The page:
To the editor: As a credentialed teacher in a local school district, I admit to being skeptical of Education Secretary Betsy DeVos' commitment to public education. Her affinity for charter schools is well known. ("It's Betsy DeVos' job to protect students from predatory for-profit colleges. She should do it," editorial, July 10)
However, the actions detailed in your editorial go beyond the pale. Not only is DeVos not qualified on any level to propose educational policy, but by suspending Obama administration rules intended to provide relief to debt-laden students who were essentially defrauded by for-profit colleges, she also has proved herself prejudicial against students and honest institutions of higher learning everywhere.
Like the public reaction to proposed healthcare and immigration policies, there needs to be an equal and compelling resistance to another one of President Trump's right-wing outrages. We should not have to wait until the 2020 presidential election to rid ourselves of these destructive policies.
Tim Geddes, Huntington Beach
To the editor: There's been a lot of talk lately about loan relief processing delays at the U.S. Department of Education. I am a military veteran who has been waiting for months to hear about my application.
When I enrolled in the International Academy of Design and Technology, the school promised me credits that would transfer anywhere and encouraged me to borrow thousands before I even knew what kind of classes I would be taking. When I tried to transfer, I found out that my credits were worthless to other schools.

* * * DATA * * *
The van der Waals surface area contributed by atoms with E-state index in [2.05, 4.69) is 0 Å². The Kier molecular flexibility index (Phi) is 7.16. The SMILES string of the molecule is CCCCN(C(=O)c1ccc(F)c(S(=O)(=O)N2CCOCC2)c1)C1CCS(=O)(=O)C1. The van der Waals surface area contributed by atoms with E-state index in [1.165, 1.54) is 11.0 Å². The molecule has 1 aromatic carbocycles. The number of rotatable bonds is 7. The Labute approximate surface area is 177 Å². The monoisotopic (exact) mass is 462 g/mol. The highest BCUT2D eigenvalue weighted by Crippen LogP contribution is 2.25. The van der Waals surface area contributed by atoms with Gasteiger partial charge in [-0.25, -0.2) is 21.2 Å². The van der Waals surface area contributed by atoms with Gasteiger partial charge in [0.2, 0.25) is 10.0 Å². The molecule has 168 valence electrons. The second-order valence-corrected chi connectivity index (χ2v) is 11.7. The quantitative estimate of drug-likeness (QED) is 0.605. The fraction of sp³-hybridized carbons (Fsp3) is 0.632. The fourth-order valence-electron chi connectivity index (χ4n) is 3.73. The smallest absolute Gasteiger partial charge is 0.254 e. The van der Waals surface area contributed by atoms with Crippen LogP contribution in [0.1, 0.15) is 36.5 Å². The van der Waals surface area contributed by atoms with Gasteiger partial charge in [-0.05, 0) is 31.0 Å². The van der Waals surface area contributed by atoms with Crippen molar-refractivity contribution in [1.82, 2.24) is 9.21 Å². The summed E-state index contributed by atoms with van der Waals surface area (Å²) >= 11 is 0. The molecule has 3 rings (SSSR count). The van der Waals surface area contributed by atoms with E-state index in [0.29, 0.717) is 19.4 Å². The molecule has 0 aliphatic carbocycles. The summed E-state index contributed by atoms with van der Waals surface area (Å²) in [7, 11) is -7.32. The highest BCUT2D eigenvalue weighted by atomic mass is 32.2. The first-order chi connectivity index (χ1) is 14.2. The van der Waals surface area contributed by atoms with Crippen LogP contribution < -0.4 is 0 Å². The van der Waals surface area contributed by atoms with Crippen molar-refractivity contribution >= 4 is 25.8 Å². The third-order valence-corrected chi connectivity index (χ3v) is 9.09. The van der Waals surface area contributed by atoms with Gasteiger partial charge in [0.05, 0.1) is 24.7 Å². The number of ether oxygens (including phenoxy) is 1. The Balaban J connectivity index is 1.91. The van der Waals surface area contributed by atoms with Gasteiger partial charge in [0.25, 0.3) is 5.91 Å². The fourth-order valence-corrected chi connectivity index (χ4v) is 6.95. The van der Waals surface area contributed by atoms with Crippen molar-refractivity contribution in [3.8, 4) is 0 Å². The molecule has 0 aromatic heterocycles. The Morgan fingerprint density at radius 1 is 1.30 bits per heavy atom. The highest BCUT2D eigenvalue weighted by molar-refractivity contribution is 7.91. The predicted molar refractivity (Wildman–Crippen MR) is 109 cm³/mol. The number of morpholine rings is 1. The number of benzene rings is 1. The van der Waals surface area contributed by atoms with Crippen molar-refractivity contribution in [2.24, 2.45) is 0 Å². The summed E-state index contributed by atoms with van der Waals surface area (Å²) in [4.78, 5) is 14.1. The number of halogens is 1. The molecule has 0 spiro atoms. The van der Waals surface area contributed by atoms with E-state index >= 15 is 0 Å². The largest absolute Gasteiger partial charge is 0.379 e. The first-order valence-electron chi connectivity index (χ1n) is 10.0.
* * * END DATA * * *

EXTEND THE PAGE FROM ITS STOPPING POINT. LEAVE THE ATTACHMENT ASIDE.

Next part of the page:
The school later changed its name to Sanford-Brown and then closed its doors. I graduated with useless credits, and accumulating interest has left me about $100,000 in debt. I have a great job using the skills I learned in the military, but I can't improve my quality of life or buy a home because of my loans.
I've applied to the Department of Education for "borrower defense to repayment," which is supposed to provide relief to students such as myself who were defrauded. Months later, I've heard nothing from the government, and I don't know where else I can get help.
After serving my country, I think I deserve better than to be cheated out of my future.
Stephanie Stiefel, Playa del Rey
To the editor: I am a retired adult education teacher who worked for more than 30 years in the Los Angeles Unified School District. I spent countless hours of that time warning my immigrant students about the predatory tactics used by many of these for-profit colleges.
Some schools recruited students by telling them that their English proficiency would not matter in their classes. They made wildly inflated claims of job availability and high earnings. Some told students that the government would pay for the education without mentioning that they would be receiving a loan that must be repaid.
The real shame of all this is that the LAUSD (and many other public education systems) provide much better vocational training at a fraction of the cost of these for-profit career colleges. This fact remains, for reasons that perplex me, one of the best-kept secrets about public education.
DeVos and her retinue of voucher pushers will bring the same reality to elementary and secondary education if they are allowed to.
Robert Michael LaCarr, Los Angeles